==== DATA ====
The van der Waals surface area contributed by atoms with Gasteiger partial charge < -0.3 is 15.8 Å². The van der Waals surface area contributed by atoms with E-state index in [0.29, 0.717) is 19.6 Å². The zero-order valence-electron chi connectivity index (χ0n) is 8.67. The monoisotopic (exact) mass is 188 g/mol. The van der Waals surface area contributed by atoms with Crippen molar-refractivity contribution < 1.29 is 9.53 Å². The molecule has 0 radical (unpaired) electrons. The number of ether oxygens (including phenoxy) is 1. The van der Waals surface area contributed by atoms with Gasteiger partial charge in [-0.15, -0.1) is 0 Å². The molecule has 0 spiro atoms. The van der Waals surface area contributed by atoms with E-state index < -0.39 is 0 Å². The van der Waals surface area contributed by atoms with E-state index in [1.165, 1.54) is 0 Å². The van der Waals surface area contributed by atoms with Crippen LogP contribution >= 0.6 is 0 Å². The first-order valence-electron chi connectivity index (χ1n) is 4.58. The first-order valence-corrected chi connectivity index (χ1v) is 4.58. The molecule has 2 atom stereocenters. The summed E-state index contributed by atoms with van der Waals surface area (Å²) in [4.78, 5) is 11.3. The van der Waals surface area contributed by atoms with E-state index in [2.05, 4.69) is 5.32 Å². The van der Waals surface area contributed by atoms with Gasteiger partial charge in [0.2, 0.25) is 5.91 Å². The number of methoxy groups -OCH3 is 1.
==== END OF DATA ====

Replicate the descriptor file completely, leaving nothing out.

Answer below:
The van der Waals surface area contributed by atoms with Gasteiger partial charge < -0.3 is 15.8 Å². The van der Waals surface area contributed by atoms with E-state index in [0.29, 0.717) is 19.6 Å². The zero-order valence-electron chi connectivity index (χ0n) is 8.67. The monoisotopic (exact) mass is 188 g/mol. The van der Waals surface area contributed by atoms with Crippen molar-refractivity contribution < 1.29 is 9.53 Å². The molecule has 0 radical (unpaired) electrons. The number of ether oxygens (including phenoxy) is 1. The van der Waals surface area contributed by atoms with Gasteiger partial charge in [-0.15, -0.1) is 0 Å². The molecule has 0 spiro atoms. The van der Waals surface area contributed by atoms with E-state index < -0.39 is 0 Å². The van der Waals surface area contributed by atoms with E-state index in [1.165, 1.54) is 0 Å². The van der Waals surface area contributed by atoms with Crippen LogP contribution >= 0.6 is 0 Å². The first-order valence-electron chi connectivity index (χ1n) is 4.58. The first-order valence-corrected chi connectivity index (χ1v) is 4.58. The molecule has 2 atom stereocenters. The summed E-state index contributed by atoms with van der Waals surface area (Å²) in [4.78, 5) is 11.3. The van der Waals surface area contributed by atoms with E-state index in [2.05, 4.69) is 5.32 Å². The van der Waals surface area contributed by atoms with Gasteiger partial charge in [0.2, 0.25) is 5.91 Å². The number of methoxy groups -OCH3 is 1.